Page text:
Group Decision and Negotiation (GDN)

Special Issue on "Theory and Practice of Computational Coordination
Mechanisms in Multi-Agent Systems"

Guest Editors: Peyman Faratin (M.I.T.)


Nick Jennings (Southampton University)


Over the past decade the research community within Multi-Agent Systems (MAS) interested in the coordination problem has focused on economically motivated mechanisms for solving conflict in distributed group decision making problems amongst autonomous and individually motivated agents. The result of this effort has been proposals for a set of computational mechanisms such as auctions, bargaining and market mechanisms that have together led to modeling and solution tools applicable to distributed problems as diverse as robot navigation and the allocation of goods in electronic markets. The success of these approaches can be attributed to the successful utilization of a rich theoretical foundation from not only economics but also from computer science. Furthermore, an additional contribution of computer science to this new interface between the social and computer sciences has been generative solutions to computational concerns not originally captured by the economic theories.

The overall goal of this special issue is to further explore this union between the theoretical and computational perspectives by bringing together decision theorists (social welfare, game and decision theorists) with computational theorists (computer science, operations research, decision support systems). Papers are particularly encouraged that explore the benefits and limitations of current models of social choice (e.g. voting, bargaining, auctions, markets), as well as other non-classical models (e.g. argumentation), for implementational purposes as computational mechanisms. Also of particular interest to the issue is the interaction and dependencies that exist between not only the theory and the system but also the users whose preferences define the interactions within the MAS.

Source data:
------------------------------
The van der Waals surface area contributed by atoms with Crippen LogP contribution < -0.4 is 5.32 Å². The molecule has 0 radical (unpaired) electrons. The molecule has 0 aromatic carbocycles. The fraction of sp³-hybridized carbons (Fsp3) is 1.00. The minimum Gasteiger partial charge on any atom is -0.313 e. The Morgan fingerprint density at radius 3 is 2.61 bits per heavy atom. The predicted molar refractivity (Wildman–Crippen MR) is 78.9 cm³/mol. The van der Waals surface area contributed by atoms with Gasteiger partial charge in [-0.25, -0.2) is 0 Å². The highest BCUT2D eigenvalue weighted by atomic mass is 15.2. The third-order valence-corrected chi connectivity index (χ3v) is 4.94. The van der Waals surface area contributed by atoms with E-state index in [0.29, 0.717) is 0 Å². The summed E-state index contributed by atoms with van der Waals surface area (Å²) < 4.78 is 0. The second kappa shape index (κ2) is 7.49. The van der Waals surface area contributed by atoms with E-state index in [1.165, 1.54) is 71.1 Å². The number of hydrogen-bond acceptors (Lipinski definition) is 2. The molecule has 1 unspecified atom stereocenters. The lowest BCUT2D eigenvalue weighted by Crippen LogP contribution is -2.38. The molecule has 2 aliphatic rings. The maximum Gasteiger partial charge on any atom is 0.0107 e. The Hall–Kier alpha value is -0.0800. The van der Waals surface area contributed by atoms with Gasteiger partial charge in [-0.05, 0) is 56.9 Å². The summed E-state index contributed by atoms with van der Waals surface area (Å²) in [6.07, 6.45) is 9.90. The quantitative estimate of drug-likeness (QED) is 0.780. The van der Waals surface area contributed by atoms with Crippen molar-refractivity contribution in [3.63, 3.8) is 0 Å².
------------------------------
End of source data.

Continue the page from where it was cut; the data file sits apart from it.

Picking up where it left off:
In general, topics of interest include, but are not limited to:


Please submit your original papers in PDF or Postscript format directly
to P. Faratin at The papers should
follow the format specified on the DGN page at

Prospective authors should kindly send their intentions to submit in
advance to either co-editor.


1st May, 2002: Manuscripts DUE

15th Sept 2002: Author Notifications


P. Faratin
Sloan School of Management
Massachusetts Institute of Technology

N.R. Jennings
Department of Electronics and Computer Science
Southampton University